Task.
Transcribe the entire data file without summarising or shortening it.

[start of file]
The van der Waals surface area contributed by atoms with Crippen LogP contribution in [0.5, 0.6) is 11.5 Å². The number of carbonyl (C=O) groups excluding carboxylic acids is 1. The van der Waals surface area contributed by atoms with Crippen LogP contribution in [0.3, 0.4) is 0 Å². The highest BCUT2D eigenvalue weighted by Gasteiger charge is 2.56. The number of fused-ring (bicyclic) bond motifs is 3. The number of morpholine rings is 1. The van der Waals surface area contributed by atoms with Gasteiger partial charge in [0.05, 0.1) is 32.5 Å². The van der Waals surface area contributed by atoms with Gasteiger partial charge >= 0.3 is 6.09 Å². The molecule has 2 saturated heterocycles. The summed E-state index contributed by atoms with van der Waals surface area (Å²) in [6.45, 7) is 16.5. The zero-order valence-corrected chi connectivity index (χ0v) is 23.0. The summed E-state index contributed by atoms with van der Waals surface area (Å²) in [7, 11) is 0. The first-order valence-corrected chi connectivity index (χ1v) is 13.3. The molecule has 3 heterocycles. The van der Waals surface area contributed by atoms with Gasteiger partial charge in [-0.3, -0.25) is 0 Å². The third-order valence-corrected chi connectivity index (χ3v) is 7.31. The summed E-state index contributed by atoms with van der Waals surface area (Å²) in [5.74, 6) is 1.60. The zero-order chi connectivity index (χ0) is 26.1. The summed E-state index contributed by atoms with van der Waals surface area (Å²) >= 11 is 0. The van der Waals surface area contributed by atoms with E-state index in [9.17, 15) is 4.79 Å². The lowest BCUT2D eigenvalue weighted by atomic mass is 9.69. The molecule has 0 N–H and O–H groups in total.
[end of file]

The van der Waals surface area contributed by atoms with Crippen LogP contribution in [0.5, 0.6) is 11.5 Å². The number of carbonyl (C=O) groups excluding carboxylic acids is 1. The van der Waals surface area contributed by atoms with Crippen LogP contribution in [0.3, 0.4) is 0 Å². The highest BCUT2D eigenvalue weighted by Gasteiger charge is 2.56. The number of fused-ring (bicyclic) bond motifs is 3. The number of morpholine rings is 1. The van der Waals surface area contributed by atoms with Gasteiger partial charge in [0.05, 0.1) is 32.5 Å². The van der Waals surface area contributed by atoms with Gasteiger partial charge >= 0.3 is 6.09 Å². The molecule has 2 saturated heterocycles. The summed E-state index contributed by atoms with van der Waals surface area (Å²) in [6.45, 7) is 16.5. The zero-order valence-corrected chi connectivity index (χ0v) is 23.0. The summed E-state index contributed by atoms with van der Waals surface area (Å²) in [7, 11) is 0. The first-order valence-corrected chi connectivity index (χ1v) is 13.3. The molecule has 3 heterocycles. The van der Waals surface area contributed by atoms with Gasteiger partial charge in [-0.3, -0.25) is 0 Å². The third-order valence-corrected chi connectivity index (χ3v) is 7.31. The summed E-state index contributed by atoms with van der Waals surface area (Å²) in [5.74, 6) is 1.60. The zero-order chi connectivity index (χ0) is 26.1. The summed E-state index contributed by atoms with van der Waals surface area (Å²) >= 11 is 0. The van der Waals surface area contributed by atoms with E-state index in [9.17, 15) is 4.79 Å². The lowest BCUT2D eigenvalue weighted by atomic mass is 9.69. The molecule has 0 N–H and O–H groups in total.